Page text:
Uber must pay $1.1 million dollars to a blind San Francisco woman who was repeatedly refused rides by drivers who didn’t want her seeing eye dog, Bernie, in their car.
In the Thursday ruling, mediators found that Uber drivers must comply with the Americans with Disabilities Act, or else the company is liable.
That’s the case even though most drivers operate as independent contractors, the ruling said.
Arbitrators awarded Lisa Irving between $4,000 and $75,000 in damages for each incident of discrimination, depending on the severity of the bias, for a direct payment of $324,000. She was also awarded more than $800,000 for legal costs.
In one of the most severe incidents, a driver stole Irving’s phone and filed a false police report against her, according to the ruling.
In another, a driver tried to kick her “out of his car at least fifteen times, at one point pulling over to demand she get out in a dangerous area, making her feel helpless by his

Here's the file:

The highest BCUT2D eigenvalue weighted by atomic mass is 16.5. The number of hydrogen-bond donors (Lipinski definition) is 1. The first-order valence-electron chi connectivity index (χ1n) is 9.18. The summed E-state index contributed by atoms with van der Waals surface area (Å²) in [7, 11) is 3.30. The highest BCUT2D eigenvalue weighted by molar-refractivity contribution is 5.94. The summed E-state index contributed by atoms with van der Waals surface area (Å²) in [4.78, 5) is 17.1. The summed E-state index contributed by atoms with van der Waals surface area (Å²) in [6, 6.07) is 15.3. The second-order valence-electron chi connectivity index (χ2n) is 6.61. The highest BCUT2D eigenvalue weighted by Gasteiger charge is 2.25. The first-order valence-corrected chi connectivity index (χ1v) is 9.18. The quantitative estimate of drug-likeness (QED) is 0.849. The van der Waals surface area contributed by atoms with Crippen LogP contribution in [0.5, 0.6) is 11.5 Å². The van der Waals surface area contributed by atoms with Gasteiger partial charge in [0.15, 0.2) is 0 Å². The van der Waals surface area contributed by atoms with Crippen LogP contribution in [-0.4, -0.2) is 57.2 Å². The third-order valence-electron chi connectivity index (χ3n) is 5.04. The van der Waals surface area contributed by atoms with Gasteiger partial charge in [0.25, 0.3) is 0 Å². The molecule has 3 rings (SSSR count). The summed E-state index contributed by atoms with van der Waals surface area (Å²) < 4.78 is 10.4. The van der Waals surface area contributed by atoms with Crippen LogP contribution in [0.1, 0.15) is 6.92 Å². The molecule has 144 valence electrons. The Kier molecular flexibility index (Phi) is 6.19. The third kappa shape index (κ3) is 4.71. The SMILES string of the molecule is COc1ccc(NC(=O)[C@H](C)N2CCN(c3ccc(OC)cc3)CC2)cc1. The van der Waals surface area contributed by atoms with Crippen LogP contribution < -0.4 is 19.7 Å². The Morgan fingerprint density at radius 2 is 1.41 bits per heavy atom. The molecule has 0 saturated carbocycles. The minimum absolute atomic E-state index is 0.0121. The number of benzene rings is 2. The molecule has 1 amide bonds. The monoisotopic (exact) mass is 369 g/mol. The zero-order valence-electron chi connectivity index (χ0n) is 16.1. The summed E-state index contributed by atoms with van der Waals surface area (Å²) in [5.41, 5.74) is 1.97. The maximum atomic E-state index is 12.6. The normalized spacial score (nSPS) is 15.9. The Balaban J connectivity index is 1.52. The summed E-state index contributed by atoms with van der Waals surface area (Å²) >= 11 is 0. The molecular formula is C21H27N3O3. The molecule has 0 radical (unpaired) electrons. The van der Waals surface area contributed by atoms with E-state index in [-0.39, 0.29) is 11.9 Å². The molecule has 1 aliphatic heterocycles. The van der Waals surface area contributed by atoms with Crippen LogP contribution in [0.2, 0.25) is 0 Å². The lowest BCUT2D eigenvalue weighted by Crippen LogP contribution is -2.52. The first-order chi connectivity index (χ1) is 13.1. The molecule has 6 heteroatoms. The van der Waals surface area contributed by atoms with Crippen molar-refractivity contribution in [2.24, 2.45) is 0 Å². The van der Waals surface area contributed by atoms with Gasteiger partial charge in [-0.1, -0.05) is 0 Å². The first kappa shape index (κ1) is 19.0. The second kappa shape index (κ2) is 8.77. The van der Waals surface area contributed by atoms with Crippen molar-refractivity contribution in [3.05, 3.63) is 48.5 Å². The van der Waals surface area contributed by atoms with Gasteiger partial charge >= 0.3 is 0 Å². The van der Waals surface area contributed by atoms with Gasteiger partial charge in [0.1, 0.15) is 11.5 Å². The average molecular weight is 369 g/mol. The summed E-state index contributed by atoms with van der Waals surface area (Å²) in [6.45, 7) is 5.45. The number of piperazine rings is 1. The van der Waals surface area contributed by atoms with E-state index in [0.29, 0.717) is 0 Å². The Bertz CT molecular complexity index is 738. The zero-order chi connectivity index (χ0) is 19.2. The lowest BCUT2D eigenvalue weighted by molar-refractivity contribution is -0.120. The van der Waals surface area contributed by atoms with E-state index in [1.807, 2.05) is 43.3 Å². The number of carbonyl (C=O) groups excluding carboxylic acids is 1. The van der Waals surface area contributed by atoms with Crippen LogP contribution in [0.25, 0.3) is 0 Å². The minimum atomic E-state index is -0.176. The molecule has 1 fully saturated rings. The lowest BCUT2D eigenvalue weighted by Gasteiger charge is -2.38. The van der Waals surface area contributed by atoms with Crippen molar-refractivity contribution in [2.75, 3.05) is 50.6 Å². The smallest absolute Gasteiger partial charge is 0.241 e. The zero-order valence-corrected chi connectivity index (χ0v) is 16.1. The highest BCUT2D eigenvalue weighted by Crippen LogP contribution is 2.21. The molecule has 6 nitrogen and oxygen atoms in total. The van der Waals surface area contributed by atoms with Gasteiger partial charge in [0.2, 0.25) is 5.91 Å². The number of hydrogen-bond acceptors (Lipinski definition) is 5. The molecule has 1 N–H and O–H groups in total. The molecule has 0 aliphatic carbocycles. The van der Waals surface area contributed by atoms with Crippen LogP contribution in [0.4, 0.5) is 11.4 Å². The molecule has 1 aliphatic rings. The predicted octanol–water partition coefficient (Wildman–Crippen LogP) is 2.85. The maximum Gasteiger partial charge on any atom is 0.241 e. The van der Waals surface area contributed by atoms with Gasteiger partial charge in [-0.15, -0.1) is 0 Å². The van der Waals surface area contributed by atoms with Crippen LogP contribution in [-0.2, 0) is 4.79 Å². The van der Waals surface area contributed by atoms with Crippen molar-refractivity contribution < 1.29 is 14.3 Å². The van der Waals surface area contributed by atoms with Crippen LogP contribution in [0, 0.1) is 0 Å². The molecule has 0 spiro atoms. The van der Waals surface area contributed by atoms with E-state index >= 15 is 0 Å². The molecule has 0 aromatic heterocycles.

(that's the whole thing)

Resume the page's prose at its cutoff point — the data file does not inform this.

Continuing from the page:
intimidation and threats,” the legal document said.
Irving also lost her job after twice being denied rides and missing work, arbitrators said.
“I felt demeaned, humiliated, devalued, embarrassed, angered, frustrated and violated,” she said in a video statement.
Irving’s lawyers filed a petition to confirm the reward in San Francisco Superior Court on Thursday, a release stated.
They said they believed the award was the largest given to a blind passenger for ADA violations.
An Uber spokesperson told CNN Business they disagreed with the award.
“We are proud Uber’s technology has helped people who are blind obtain rides and regret Ms. Irving’s experience,” the spokesperson said.
“Drivers using the Uber app are expected to serve riders with service animals and comply with accessibility and other laws, and we regularly provide education to drivers on that responsibility. Our dedicated team looks into each complaint and takes appropriate action,” the spokesperson said.